Hot or Cold Smoked?
The Gone Fishin’ event at Scadding court has officially come to a close for this year. Lots of great people came out to the week long event and tried their hands at fishing. We were also on site for many of the days offering up whole hot and cold smoked rainbow trout, as well as our smoked salmon.
One of the questions that I found came up often over the course of the Gone Fishin’ event was what is the difference between cold and hot smoking? It would seem that when we would mention “hot” smoked, most people assumed that it was a spicy product, which is not the case.
Hot smoking consists of brining the product (fish, or other products such as meat or veggies even) for a period of time usually between 2 hours up to 12 hours (or more in some cases!) to impart flavour and help to retain moisture throughout the cooking process. Although this is not mandatory, it is certainly recommended. It is then removed from the brine, given a quick rinse to wash off any excess brine, and set to dry for a few hours and form a dried tacky surface called a “pellicle” which helps the smoke adhere to the product, as well as protect from excess moisture seeping out of the product during the course of the cooking. It is then loaded into the smoker, and smoked for the necessary amount of time for the product in question, with the temperature being gradually raised from approximately 130 °F to 170-200°F until the product is fully cooked and imparted with a nice smoke flavour and colour. Food can be left in the smoker for almost as long as you like, however the longer you go, the stronger the smoke flavour will become, and the chance of drying out or overcooking increases.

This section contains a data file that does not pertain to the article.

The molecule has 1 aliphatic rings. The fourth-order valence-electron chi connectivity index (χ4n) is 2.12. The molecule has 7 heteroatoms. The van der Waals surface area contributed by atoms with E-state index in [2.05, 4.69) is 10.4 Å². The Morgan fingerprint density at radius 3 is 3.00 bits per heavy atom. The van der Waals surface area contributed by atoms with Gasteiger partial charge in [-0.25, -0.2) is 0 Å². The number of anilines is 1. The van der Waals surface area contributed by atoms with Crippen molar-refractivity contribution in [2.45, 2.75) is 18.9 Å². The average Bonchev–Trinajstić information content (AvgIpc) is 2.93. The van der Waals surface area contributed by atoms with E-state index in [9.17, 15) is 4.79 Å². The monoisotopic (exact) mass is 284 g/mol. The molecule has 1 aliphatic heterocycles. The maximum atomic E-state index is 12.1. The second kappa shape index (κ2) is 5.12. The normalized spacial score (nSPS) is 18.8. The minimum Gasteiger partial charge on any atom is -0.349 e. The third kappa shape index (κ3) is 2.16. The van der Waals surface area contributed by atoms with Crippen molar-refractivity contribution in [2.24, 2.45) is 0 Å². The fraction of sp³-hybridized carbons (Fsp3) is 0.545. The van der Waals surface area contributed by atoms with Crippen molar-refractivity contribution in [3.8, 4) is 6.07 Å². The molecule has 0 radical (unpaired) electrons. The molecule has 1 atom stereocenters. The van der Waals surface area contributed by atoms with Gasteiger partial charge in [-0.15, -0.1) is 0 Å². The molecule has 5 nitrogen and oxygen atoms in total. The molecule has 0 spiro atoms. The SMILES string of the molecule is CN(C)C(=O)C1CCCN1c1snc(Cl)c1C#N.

Cold smoking is a process where the product is cured usually using a “dry brine” process which involves covering the product in a dry mixture of salt, sugar and spices, then leaving for a period of 12-24 hours. Over the curing time, the mixture will draw moisture out of the product, and create a brine in the process. After the curing is finished, the product is wiped, or lightly rinsed off and often given a coating of simple syrup, maple syrup, or other desired flavours, and left to form the pellicle for a period of at least 3 hours. It is then loaded into the smoker and smoked for a period of not less than 3 hours at temperatures not to exceed 80°F. The finished product retains the “raw” look and texture, however is fully cured and smoked.
This is of course just a basic overview of the difference between hot and cold smoking meant more for informative purposes rather than a “how to”, that will come a bit further down the road.
Finally, we were not able to launch at the 707 West market at Bathurst and Niagara due to issues with the site, however I have been assured that the market will begin on the 30th of June, so come on down and say hello and check out one of the newest farmers markets to open up this year. We will also be launching at the Distillery District’s Sunday market beginning on July 6th, so come check us out there.
Have a great week everyone!